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Dart Throwing Septuagenarians and more…

Posted on: March 14th, 2012 by Luke Bauer

I have fewer than 50 words to entice you to click on the title of this, my first ever blog.  Fewer than 330 characters to cajole you into a virtual meeting in which you will read about a dart throwing septuagenarian, a strangulation, and my vision for the American Alpine Club.  I promise not to bore you with a five-year strategic plan.

My grandmother was the dart thrower.  Her well placed darts quivered on the world map affixed to the wall.  From the point of the dart, a story was born.  These stories were the foundation of my lifetime of adventure.  There have been high points: First ascents, red-points, perfect turns, rescues, and awards.   There have been low points: Deaths of friends, injuries, and soiling myself after getting strangled by a rope in a fall.

With adventure there are challenges, risks and rewards.  My vision is to challenge the AAC to grow, to welcome, attract, and nurture all whom enjoy climbing and the mountains, and to extend that love/drive/ambition via a local community driven focus.  I challenge us to become of a club in which its members find relevance throughout a lifetime.  I challenge us to redefine our image from that of men in jackets smoking cigars, drinking brandy, and reliving history.  I challenge us to find our voice, the voice of American climbing.  Still about the coolest activity many of us have ever engaged.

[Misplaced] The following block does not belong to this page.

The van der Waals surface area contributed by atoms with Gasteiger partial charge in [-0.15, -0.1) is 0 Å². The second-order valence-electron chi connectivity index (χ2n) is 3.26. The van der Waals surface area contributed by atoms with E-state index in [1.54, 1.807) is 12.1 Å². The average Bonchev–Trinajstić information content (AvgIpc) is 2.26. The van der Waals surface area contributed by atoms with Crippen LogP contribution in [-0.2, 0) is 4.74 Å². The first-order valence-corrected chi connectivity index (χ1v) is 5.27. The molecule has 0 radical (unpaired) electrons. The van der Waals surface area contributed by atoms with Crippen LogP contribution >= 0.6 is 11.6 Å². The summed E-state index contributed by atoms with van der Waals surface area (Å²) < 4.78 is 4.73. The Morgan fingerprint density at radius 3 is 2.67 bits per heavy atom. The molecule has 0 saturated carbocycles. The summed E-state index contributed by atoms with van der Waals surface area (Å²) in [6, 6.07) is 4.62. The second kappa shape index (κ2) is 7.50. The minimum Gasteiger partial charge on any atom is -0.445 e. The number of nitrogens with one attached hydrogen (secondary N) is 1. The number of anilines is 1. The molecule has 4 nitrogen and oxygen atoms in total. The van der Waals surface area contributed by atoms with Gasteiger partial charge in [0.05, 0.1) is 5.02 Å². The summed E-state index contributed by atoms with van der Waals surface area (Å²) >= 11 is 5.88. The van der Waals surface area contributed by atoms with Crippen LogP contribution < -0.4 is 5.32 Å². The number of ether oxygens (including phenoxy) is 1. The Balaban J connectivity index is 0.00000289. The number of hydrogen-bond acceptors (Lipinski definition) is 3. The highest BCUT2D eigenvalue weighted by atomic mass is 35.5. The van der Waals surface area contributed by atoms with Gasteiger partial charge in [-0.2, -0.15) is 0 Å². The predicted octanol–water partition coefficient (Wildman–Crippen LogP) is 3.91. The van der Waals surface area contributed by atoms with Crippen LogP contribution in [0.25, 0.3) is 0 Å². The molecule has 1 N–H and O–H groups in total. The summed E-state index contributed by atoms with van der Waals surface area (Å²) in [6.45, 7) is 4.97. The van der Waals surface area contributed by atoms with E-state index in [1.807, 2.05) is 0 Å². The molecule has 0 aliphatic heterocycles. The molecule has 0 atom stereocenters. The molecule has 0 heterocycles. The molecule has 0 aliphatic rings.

This, in short, is my vision for the AAC.  I hope that you will join me in the next adventure.

Best, 

Charlie Sassara, AAC President

Charlie would like to extend an invitation to the Membership to ask him questions about his vision for the his Presidency. Got a question for Mr. Sassara? Email us. Over the next few weeks, we’ll be posting your questions and his answers on Facebook, our blog, Inclined, and in the April E-News.

Bio:

Charlie Sassara joined the American Alpine Club as President in March of 2012—but his long previous service to the Club as Treasurer and as a Board member was marked by both the David Sowles Memorial Award in 2003 and the Angelo Heilprin Citation in 2009. Charlie is Alaskan born and bred, and essentially self-taught. Early climbs were extended solos in the local Chugach Range along unnamed ridges and unclimbed faces. He’s still an active climber after 35 years, with over 20 expeditions to the Alaska, Chugach, Hayes and Wrangell/Saint Elias, Himalayan and Patagonian ranges.